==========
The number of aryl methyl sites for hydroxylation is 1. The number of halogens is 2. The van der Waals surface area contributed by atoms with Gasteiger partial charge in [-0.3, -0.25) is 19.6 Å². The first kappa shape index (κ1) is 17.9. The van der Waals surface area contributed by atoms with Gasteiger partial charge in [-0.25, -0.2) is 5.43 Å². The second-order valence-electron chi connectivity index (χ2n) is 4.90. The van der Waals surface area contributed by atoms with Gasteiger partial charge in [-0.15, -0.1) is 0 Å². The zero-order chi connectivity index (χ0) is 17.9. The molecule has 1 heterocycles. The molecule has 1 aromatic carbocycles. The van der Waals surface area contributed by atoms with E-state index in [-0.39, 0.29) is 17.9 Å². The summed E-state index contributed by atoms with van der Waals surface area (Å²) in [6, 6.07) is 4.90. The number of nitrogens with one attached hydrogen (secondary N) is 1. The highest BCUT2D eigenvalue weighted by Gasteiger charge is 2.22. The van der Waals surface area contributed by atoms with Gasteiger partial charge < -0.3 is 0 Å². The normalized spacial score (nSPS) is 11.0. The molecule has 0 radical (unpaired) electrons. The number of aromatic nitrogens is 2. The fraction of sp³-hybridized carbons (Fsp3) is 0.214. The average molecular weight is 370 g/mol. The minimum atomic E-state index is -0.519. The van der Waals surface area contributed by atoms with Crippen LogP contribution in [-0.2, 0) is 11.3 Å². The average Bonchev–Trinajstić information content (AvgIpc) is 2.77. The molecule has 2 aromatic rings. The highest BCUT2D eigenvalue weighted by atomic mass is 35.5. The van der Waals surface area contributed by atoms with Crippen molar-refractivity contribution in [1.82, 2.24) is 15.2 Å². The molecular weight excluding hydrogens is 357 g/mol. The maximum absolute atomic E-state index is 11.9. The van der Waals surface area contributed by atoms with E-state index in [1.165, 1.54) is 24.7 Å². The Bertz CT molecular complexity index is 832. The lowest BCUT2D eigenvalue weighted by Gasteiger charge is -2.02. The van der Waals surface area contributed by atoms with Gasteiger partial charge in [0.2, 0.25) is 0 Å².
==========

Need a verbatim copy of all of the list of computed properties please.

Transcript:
The number of aryl methyl sites for hydroxylation is 1. The number of halogens is 2. The van der Waals surface area contributed by atoms with Gasteiger partial charge in [-0.3, -0.25) is 19.6 Å². The first kappa shape index (κ1) is 17.9. The van der Waals surface area contributed by atoms with Gasteiger partial charge in [-0.25, -0.2) is 5.43 Å². The second-order valence-electron chi connectivity index (χ2n) is 4.90. The van der Waals surface area contributed by atoms with Gasteiger partial charge in [-0.15, -0.1) is 0 Å². The zero-order chi connectivity index (χ0) is 17.9. The molecule has 1 heterocycles. The molecule has 1 aromatic carbocycles. The van der Waals surface area contributed by atoms with E-state index in [-0.39, 0.29) is 17.9 Å². The summed E-state index contributed by atoms with van der Waals surface area (Å²) in [6, 6.07) is 4.90. The number of nitrogens with one attached hydrogen (secondary N) is 1. The highest BCUT2D eigenvalue weighted by Gasteiger charge is 2.22. The van der Waals surface area contributed by atoms with Gasteiger partial charge < -0.3 is 0 Å². The normalized spacial score (nSPS) is 11.0. The molecule has 0 radical (unpaired) electrons. The number of aromatic nitrogens is 2. The fraction of sp³-hybridized carbons (Fsp3) is 0.214. The average molecular weight is 370 g/mol. The minimum atomic E-state index is -0.519. The van der Waals surface area contributed by atoms with Crippen LogP contribution in [-0.2, 0) is 11.3 Å². The average Bonchev–Trinajstić information content (AvgIpc) is 2.77. The molecule has 2 aromatic rings. The highest BCUT2D eigenvalue weighted by atomic mass is 35.5. The van der Waals surface area contributed by atoms with Crippen molar-refractivity contribution in [1.82, 2.24) is 15.2 Å². The molecular weight excluding hydrogens is 357 g/mol. The maximum absolute atomic E-state index is 11.9. The van der Waals surface area contributed by atoms with E-state index in [1.165, 1.54) is 24.7 Å². The Bertz CT molecular complexity index is 832. The lowest BCUT2D eigenvalue weighted by Gasteiger charge is -2.02. The van der Waals surface area contributed by atoms with Gasteiger partial charge in [0.2, 0.25) is 0 Å².